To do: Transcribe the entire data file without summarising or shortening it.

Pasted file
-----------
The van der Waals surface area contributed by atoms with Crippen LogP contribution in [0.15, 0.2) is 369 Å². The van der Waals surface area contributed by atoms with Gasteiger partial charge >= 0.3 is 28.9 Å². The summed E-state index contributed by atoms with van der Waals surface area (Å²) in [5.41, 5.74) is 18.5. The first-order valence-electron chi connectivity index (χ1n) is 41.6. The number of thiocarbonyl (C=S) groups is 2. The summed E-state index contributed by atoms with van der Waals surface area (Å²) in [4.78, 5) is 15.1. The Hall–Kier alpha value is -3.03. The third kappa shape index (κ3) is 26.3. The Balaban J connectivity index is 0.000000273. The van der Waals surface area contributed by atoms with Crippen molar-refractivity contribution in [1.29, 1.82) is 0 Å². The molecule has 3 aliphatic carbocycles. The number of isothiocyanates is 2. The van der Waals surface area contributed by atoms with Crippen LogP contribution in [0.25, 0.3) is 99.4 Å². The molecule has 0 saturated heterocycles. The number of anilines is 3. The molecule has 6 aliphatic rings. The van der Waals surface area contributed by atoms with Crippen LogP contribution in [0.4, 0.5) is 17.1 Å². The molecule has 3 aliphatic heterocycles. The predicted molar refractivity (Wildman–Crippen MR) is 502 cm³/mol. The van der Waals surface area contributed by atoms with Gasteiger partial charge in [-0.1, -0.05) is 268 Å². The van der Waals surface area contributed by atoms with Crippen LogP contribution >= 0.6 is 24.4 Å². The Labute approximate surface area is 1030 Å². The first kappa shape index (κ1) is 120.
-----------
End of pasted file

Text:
The van der Waals surface area contributed by atoms with Crippen LogP contribution in [0.15, 0.2) is 369 Å². The van der Waals surface area contributed by atoms with Gasteiger partial charge >= 0.3 is 28.9 Å². The summed E-state index contributed by atoms with van der Waals surface area (Å²) in [5.41, 5.74) is 18.5. The first-order valence-electron chi connectivity index (χ1n) is 41.6. The number of thiocarbonyl (C=S) groups is 2. The summed E-state index contributed by atoms with van der Waals surface area (Å²) in [4.78, 5) is 15.1. The Hall–Kier alpha value is -3.03. The third kappa shape index (κ3) is 26.3. The Balaban J connectivity index is 0.000000273. The van der Waals surface area contributed by atoms with Crippen molar-refractivity contribution in [1.29, 1.82) is 0 Å². The molecule has 3 aliphatic carbocycles. The number of isothiocyanates is 2. The van der Waals surface area contributed by atoms with Crippen LogP contribution in [0.25, 0.3) is 99.4 Å². The molecule has 0 saturated heterocycles. The number of anilines is 3. The molecule has 6 aliphatic rings. The van der Waals surface area contributed by atoms with Crippen LogP contribution in [0.4, 0.5) is 17.1 Å². The molecule has 3 aliphatic heterocycles. The predicted molar refractivity (Wildman–Crippen MR) is 502 cm³/mol. The van der Waals surface area contributed by atoms with Gasteiger partial charge in [-0.1, -0.05) is 268 Å². The van der Waals surface area contributed by atoms with Crippen LogP contribution >= 0.6 is 24.4 Å². The Labute approximate surface area is 1030 Å². The first kappa shape index (κ1) is 120.